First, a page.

Then I heard of and obtained the article " Major General Nguyen Van Hieu - Profile of a Competent and Virtuous General" authored by Colonel Trinh Tieu. I also found a chapter entitled "The Fate of a Patriot" about my brother in the "Fallen Leaves" authored by Nguyen Thi Thu Lam, a book forgotten among my father's piles of books.
I thought that was it. But something pushed me to contact the Pentagon, although I did not succeed with the CIA in the past: perhaps they might possess a dossier on my brother. The Pentagon advised me that after 20 years, which was 1995, all documents related to the Vietnam War had been declassified and sent in bulk to the National Archives. The National Archives told me I contacted them at the right moment because next week, the last week of August 1998, all documents related to the Vietnam War would be released 100 percent to the general public. Without saying, I hurried up to go down to Maryland and started hunting and fishing: not only did I find evaluation reports on my brother written by American Advisors, which was my initial intent, I also discovered other important documents I did not know exist, especially documents related to military operations and operation orders of General Hieu.
Furthermore, while in Maryland, unexpectedly one of my nephews without me asking, told me:"Do you want pictures of my dad?", resulting in me having all types of pictures of my brother, dating from the days prior to his entering the Military Academy in 1950 to 1975, even the three letters my brother wrote to his wife from the front-line, letters that none of my nephews and nieces knew were lying undetected among the piles of pictures all these years.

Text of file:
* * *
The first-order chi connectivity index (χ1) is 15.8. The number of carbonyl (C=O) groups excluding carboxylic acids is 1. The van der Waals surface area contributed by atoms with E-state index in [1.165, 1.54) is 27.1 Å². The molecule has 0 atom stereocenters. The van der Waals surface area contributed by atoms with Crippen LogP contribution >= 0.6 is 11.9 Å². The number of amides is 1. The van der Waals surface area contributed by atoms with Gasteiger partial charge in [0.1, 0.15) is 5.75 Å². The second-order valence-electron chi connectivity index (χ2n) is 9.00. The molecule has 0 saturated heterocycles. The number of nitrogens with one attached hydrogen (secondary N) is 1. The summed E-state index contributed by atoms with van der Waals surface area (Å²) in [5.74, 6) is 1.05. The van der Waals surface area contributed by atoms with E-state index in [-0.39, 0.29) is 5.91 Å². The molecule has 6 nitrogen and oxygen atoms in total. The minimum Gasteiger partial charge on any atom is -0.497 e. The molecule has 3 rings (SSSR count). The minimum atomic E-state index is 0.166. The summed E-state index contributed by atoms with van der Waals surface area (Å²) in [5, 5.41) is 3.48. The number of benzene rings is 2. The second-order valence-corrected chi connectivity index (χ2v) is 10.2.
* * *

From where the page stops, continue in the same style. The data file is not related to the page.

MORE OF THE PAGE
It seemed that my brother guided me to these pictures, to these letters, to the military documents so that they could be made known to the public about him, about his life, about his military exploits, about his abilities, and even about his unjust death.
I got the impression that my brother's spirit engulfed me, manipulated my
heart and my mind and dictated to me the articles signed Nguyen Van Tin in this
General Hieu's Homepage is a SELF-EXPRESSION.
Nota Bene (08/22/2010) - I was deadly wrong when I stated on the outset of this preface that There would be not much and definitely nothing interesting related to him, why bother to write about him and I was more anchored into the conviction that my brother did not have worthwhile things to write about. Indeed, the time spent in searching and collecting documents related to General Hieu has to this date been exactly 12 years and the result is a website enormously documented not just for the sake of the military career of General Hieu as an individual but also for the entire military history of the ARVN as a whole.
Through the unfolding of this website, from a relatively unknown military figure, General Hieu has been recognized progressively as a competent general, then as the best general among the ARVN generals, and recently - a couple of months ago - one of the four military geniuses of Viet Nam (Tran Nhan Tong, Tran Hung Dao, Nguyen Hue and Nguyen Van Hieu).